Home Depot Helps With Tornado Damaged House, Just Because

Reader Jim wanted to share with us a pleasant experience he had with a crew of helpful Home Depot employees in Winsdor, Colorado which was recently hit with a tornado. Fortunately, Jim was ok but his house was not. While surveying the damage to his house, a truck filled with a crew of helpful HD employees arrived who volunteered to board up the broken windows on Jim’s house since he had no lumber or power tools. Jim’s letter, inside…


Lately Home Depot is getting a lot of bashing (and deservedly so) in the
Consumerist. However not all HD employees are bad. On May 22, 2008 a
tornado destroyed parts of Windsor Colorado where my fiance lives. We
were not allowed back to survey the damage until Saturday May 24th. On
that Saturday while my fiance and I are insepcting the damage, a truck
from Home Depot pulled up. A crew of HD employees led by John Kliminski
asked if they could help board up the windows. Since I was lacking in
plywood and power tools, I said yes. 30 minutes later the crew boarded
up the windows for me. I am truly grateful for their assistance.

Enclosed are two pictures of the HD crew

Sincerely ,

We wouldn’t be so jaded as to think that HD was doing this simply to drum up business in a community of houses in need of repair. (We’ll leave that to the commenters.) Nonetheless, it was a kind act and deserves a tip of the Consumerist fedora.


Edit Your Comment

  1. Sarge1985 says:

    Of course HD expects to get some business from this. But, this was a smart idea for whoever came up with it. Who are the residents of Windsor going to think of when it comes time to repair their homes? That said, HD showed it is a member of the community and was doing the neighborly thing and trying to help.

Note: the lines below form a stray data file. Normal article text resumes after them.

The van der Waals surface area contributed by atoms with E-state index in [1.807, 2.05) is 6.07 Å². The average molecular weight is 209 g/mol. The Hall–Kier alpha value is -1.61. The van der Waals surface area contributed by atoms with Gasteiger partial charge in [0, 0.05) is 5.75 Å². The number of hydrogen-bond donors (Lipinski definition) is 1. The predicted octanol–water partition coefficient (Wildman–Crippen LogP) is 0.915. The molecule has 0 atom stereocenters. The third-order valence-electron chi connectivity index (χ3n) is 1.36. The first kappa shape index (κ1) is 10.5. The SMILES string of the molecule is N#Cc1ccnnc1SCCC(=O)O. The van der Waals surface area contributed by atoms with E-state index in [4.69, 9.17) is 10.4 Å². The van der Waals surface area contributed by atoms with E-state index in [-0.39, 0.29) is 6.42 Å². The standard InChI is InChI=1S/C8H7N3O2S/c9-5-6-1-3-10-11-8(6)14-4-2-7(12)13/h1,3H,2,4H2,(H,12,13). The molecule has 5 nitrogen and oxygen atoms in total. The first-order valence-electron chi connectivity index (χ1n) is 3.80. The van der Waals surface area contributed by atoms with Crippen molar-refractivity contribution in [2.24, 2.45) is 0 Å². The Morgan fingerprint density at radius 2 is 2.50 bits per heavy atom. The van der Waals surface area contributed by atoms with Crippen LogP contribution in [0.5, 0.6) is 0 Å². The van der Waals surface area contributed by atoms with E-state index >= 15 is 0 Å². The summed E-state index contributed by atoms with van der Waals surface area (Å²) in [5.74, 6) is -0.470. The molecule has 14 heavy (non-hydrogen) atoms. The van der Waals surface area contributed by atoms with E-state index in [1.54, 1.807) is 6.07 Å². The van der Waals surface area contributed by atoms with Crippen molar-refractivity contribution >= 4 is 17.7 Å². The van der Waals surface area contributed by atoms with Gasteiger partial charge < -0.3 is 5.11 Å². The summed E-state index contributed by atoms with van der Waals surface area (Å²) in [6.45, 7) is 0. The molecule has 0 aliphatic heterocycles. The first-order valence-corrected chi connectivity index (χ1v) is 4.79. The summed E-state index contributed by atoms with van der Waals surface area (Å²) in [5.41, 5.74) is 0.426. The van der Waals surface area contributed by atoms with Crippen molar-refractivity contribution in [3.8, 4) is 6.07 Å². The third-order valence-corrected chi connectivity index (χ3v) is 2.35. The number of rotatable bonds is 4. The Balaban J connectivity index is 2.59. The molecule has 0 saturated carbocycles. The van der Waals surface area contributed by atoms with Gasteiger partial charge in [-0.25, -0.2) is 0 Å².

2. “We wouldn’t be so jaded as to think that HD was doing this simply to drum up business in a community of houses in need of repair.”

    Hey, even if they are? GOOD business tactic! Drumming up business by helping people, serving the community, and building links and feel-good feelings with consumers … that I’m in favor of.

  3. Yeah, why not? That’s great community service, and they’re not doing it with the catch that you have to shop at Home Depot, but I’m sure most people will remember HD when they need to replace those windows, or anything else.

  4. nsv says:

    During their new employee orientation, this is the sort of thing that HD pitches to their employees. I sat through that orientation about five years ago.

    I’ve NEVER heard of it actually happening until today.

    HD did go out of their way to keep me (as an employee) from serving my community, though. One nice story doesn’t make up for it.

  5. katylostherart says:

    this is exactly the way you should give your business a boost. not sales, or give aways, but just being a good neighbor. perfect.
    @nsv: is it up to the manager’s discretion?

  6. SuffolkHouse says:


    Just because they get free press and develop a sense of good will with the press and public.

  7. …wait till he gets the bill.

    (I kid. Nice work people who work at that HD!)

  8. Parting says:

    It’s a good deed and cheap publicity. Win-win situation for everyone. So why not?

  9. Daniel-Bham says:

    @92BuickLeSabre: Complete with a follow-up about the collection agency who bought the debt he refused to pay on principle.

    Otherwise, this sounds really good of Home Depot and I will be heading to their store for fencing instead of Lowes shortly.

  10. Kajj says:

    Well if they didn’t want their house to be hit by a tornado they shouldn’t have left it outdoors.

  11. @Kajj: If there was a Consumerist Comments Hall of Fame, you’d get my vote!

  12. Uriel says:

    CONGRATULATIONS HOME DEPOT ON YOUR 1ST POSITIVE EXPERIENCE EVER, POSTED ON THE CONSUMERIST!!! I hope the homeowner remembered to check your receipts for the lumber on your way off his property, then hold you all hostage because you failed to produce them.

  13. yzerman says:

    I’m sorry but this rocks and if it just happens to get you business in the long run, more power to them.

    It’s the little things like this were this big box companies forget to give back to their communities which gave them bad names.

    I applaude HD for doing this. I would be proud to shake those guys hands and help if I lived near there.

  14. Ein2015 says:

    Helping out the community is a good way to increase your bottom line, especially it situations like this! WIN-WIN situation! :D

  15. Tremblor says: